When considering all of the factors dealing with body-worn cameras, it is clear that the positive impact far outweighs any negative impacts. This fact, coupled with today’s public perception of police violence and the turbulent environment that the public is experiencing, the need for officers to have access to body-worn cameras is becoming as essential as any other equipment officers require to properly do their job.
 
There are a multitude of factors to consider when evaluating body-worn cameras as a program for an agency, including technology, personnel, policies and procedures. While technology certainly plays a big role in the decision-making process, updating policies and procedures along with allocating the necessary resources to manage the body-camera footage are essential for a successful implementation. It is also essential that the IT department gets involved in the technology procurement process because of the significant impact the program is likely to have not only on the data center but on the network.
 
From a technology perspective, body-worn cameras are relatively simple, but the video storage and management of video footage is complex and expensive. The sheer volume of video data footage generated is exponential to the number of body-worn cameras being deployed and how often they are activated during a shift.
 
When considering procuring a body-worn camera solution these are some of the factors to consider:
 
  • Quality of the camera for both day and night modes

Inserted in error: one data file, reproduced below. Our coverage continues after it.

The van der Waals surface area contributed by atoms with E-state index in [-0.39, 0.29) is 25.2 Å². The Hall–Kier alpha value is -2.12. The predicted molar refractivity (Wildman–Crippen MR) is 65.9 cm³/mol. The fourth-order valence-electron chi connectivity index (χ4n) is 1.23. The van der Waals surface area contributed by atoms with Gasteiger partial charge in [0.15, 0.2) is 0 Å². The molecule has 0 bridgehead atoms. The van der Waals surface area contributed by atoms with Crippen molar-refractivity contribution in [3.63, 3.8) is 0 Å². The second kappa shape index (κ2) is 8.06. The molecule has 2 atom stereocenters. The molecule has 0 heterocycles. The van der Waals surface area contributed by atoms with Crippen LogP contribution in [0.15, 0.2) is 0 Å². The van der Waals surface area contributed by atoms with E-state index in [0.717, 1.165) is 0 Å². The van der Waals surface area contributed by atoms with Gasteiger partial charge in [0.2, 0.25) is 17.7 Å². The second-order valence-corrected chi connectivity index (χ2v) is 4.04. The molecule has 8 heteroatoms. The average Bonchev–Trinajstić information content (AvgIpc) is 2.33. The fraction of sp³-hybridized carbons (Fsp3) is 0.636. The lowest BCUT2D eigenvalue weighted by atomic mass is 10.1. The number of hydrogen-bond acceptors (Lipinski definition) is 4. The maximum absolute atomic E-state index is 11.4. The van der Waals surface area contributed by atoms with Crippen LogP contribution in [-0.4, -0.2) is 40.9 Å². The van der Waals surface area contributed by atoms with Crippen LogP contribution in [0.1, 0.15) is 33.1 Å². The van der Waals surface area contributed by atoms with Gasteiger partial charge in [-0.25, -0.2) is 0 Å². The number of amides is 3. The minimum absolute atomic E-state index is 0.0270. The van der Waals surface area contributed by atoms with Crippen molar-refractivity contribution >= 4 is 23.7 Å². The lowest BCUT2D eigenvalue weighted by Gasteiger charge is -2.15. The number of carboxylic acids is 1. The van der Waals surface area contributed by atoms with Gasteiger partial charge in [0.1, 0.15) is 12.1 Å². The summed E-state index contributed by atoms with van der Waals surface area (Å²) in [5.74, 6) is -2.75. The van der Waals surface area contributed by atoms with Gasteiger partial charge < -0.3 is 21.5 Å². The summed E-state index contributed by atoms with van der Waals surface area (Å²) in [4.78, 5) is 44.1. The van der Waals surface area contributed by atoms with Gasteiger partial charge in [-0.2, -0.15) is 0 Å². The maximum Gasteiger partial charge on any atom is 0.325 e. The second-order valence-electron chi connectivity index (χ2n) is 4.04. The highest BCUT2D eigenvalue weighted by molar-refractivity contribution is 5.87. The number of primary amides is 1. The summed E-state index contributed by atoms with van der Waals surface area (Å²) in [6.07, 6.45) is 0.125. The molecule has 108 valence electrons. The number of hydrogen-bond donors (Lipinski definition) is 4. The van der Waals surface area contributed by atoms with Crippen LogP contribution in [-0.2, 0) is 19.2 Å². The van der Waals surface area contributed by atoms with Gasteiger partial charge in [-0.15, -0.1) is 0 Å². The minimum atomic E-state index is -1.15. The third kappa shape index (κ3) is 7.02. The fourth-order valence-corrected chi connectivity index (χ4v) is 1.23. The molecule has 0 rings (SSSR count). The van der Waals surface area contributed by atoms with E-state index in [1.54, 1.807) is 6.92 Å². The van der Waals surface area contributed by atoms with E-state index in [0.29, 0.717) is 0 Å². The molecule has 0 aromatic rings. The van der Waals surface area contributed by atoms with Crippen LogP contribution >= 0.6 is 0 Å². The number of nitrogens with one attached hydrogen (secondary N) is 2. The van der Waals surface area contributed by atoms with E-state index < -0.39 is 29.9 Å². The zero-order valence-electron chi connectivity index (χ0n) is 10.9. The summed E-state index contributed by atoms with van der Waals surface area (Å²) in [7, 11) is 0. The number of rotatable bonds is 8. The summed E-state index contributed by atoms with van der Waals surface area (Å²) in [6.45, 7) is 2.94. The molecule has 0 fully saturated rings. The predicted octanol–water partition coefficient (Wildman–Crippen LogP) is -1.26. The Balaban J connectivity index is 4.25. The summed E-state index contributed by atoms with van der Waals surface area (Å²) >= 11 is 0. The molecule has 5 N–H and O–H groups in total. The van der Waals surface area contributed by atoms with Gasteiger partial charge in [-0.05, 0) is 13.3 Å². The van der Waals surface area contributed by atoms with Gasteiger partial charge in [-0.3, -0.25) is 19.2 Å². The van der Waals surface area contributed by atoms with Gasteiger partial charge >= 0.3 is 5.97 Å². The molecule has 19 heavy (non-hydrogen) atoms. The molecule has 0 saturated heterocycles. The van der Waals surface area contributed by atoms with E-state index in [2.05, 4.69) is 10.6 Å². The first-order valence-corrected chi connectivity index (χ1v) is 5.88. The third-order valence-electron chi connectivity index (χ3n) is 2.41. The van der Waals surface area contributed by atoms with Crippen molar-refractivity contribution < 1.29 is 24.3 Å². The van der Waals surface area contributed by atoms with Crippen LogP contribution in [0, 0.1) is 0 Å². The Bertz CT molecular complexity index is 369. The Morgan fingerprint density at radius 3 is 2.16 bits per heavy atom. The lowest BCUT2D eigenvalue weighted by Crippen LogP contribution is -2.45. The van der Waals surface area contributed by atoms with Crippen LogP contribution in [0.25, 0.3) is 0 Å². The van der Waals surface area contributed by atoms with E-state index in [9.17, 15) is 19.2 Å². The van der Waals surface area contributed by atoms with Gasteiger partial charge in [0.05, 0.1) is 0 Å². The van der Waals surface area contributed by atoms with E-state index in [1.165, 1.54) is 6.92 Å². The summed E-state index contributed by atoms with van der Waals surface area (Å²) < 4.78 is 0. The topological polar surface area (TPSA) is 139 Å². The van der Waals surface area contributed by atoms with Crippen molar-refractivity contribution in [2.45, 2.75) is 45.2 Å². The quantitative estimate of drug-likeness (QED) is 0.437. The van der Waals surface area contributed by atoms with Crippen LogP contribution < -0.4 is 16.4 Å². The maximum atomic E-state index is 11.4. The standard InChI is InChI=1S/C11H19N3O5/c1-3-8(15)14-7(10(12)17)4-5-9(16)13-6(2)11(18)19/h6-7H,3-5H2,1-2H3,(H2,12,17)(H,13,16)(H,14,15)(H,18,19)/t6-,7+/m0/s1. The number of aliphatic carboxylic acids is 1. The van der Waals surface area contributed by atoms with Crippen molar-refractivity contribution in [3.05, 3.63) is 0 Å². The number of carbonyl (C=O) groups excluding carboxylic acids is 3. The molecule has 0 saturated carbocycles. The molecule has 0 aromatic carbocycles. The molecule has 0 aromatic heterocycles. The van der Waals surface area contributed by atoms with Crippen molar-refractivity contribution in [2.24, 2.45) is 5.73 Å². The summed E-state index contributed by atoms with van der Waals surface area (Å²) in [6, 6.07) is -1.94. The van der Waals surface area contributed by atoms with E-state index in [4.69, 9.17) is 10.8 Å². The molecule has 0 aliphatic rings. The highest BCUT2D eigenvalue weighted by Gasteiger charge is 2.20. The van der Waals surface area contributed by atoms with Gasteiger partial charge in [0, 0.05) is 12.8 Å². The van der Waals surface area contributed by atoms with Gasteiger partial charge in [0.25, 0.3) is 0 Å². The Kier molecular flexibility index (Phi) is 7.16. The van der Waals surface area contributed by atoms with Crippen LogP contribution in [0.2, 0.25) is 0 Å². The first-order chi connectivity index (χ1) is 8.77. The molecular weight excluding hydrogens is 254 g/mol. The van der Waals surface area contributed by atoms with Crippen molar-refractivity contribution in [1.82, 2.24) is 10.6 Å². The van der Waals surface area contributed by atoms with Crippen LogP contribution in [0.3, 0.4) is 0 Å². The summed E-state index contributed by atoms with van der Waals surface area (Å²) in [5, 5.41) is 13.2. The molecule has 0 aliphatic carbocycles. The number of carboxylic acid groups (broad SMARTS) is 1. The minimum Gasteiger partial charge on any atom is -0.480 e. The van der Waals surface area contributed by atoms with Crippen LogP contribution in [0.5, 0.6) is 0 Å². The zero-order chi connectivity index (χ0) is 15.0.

• Size, waterproof and rugged qualities of the camera case
  • Adaptability of the camera case to be positioned on different parts of the body for optimum video capture
  • Associate video footage with officer
  • Associate video footage with CAD incident
  • Automatically turn camera on and off based on assignment to, and completion of an incident
  • Ability to turn camera on or off manually
  • Ability to log all camera actions including when manually turned on or off
  • Video storage requirements and location of the video storage as either:
  • In-house by adding servers and storage to current data center
  • Cloud-based by contracting with the body-worn camera vendor
  • Cloud-based by contracting with a Public Safety grade data center
  • Ease of managing video footage including:
  • Associating video with incident
  • Associating video with officer
  • Extracting video for public consumption
  • Extracting video for internal investigation
  • Keeping video as evidence
  • Purging video based on multiple criteria including date, evidentiary needs, public relevance and policies